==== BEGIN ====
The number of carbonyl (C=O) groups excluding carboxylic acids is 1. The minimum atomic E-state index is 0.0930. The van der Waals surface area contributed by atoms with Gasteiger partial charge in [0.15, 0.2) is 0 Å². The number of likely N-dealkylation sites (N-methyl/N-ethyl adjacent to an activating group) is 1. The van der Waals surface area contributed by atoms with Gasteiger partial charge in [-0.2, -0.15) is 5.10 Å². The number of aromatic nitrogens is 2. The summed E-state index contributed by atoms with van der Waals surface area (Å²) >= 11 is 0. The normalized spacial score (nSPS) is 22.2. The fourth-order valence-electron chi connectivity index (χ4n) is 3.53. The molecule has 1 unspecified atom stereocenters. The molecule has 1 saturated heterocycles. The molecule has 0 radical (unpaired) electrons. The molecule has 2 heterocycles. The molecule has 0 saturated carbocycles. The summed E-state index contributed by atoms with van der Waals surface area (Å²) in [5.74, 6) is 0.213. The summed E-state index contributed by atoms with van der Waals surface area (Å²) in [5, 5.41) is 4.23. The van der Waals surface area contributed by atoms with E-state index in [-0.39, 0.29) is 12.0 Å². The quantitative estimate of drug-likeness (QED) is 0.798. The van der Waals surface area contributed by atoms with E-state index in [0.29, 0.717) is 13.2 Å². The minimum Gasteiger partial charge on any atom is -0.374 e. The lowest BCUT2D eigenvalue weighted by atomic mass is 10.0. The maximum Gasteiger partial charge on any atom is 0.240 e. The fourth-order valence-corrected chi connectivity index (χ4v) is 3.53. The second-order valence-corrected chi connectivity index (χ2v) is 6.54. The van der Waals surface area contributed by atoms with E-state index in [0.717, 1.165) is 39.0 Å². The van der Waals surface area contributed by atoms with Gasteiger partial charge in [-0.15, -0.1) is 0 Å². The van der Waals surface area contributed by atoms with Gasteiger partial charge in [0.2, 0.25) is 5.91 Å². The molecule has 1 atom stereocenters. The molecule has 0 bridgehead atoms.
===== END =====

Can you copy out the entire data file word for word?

The number of carbonyl (C=O) groups excluding carboxylic acids is 1. The minimum atomic E-state index is 0.0930. The van der Waals surface area contributed by atoms with Gasteiger partial charge in [0.15, 0.2) is 0 Å². The number of likely N-dealkylation sites (N-methyl/N-ethyl adjacent to an activating group) is 1. The van der Waals surface area contributed by atoms with Gasteiger partial charge in [-0.2, -0.15) is 5.10 Å². The number of aromatic nitrogens is 2. The summed E-state index contributed by atoms with van der Waals surface area (Å²) >= 11 is 0. The normalized spacial score (nSPS) is 22.2. The fourth-order valence-electron chi connectivity index (χ4n) is 3.53. The molecule has 1 unspecified atom stereocenters. The molecule has 1 saturated heterocycles. The molecule has 0 radical (unpaired) electrons. The molecule has 2 heterocycles. The molecule has 0 saturated carbocycles. The summed E-state index contributed by atoms with van der Waals surface area (Å²) in [5.74, 6) is 0.213. The summed E-state index contributed by atoms with van der Waals surface area (Å²) in [5, 5.41) is 4.23. The van der Waals surface area contributed by atoms with E-state index in [-0.39, 0.29) is 12.0 Å². The quantitative estimate of drug-likeness (QED) is 0.798. The van der Waals surface area contributed by atoms with E-state index in [0.29, 0.717) is 13.2 Å². The minimum Gasteiger partial charge on any atom is -0.374 e. The lowest BCUT2D eigenvalue weighted by atomic mass is 10.0. The maximum Gasteiger partial charge on any atom is 0.240 e. The fourth-order valence-corrected chi connectivity index (χ4v) is 3.53. The second-order valence-corrected chi connectivity index (χ2v) is 6.54. The van der Waals surface area contributed by atoms with E-state index in [0.717, 1.165) is 39.0 Å². The van der Waals surface area contributed by atoms with Gasteiger partial charge in [-0.15, -0.1) is 0 Å². The van der Waals surface area contributed by atoms with Gasteiger partial charge in [0.2, 0.25) is 5.91 Å². The molecule has 1 atom stereocenters. The molecule has 0 bridgehead atoms.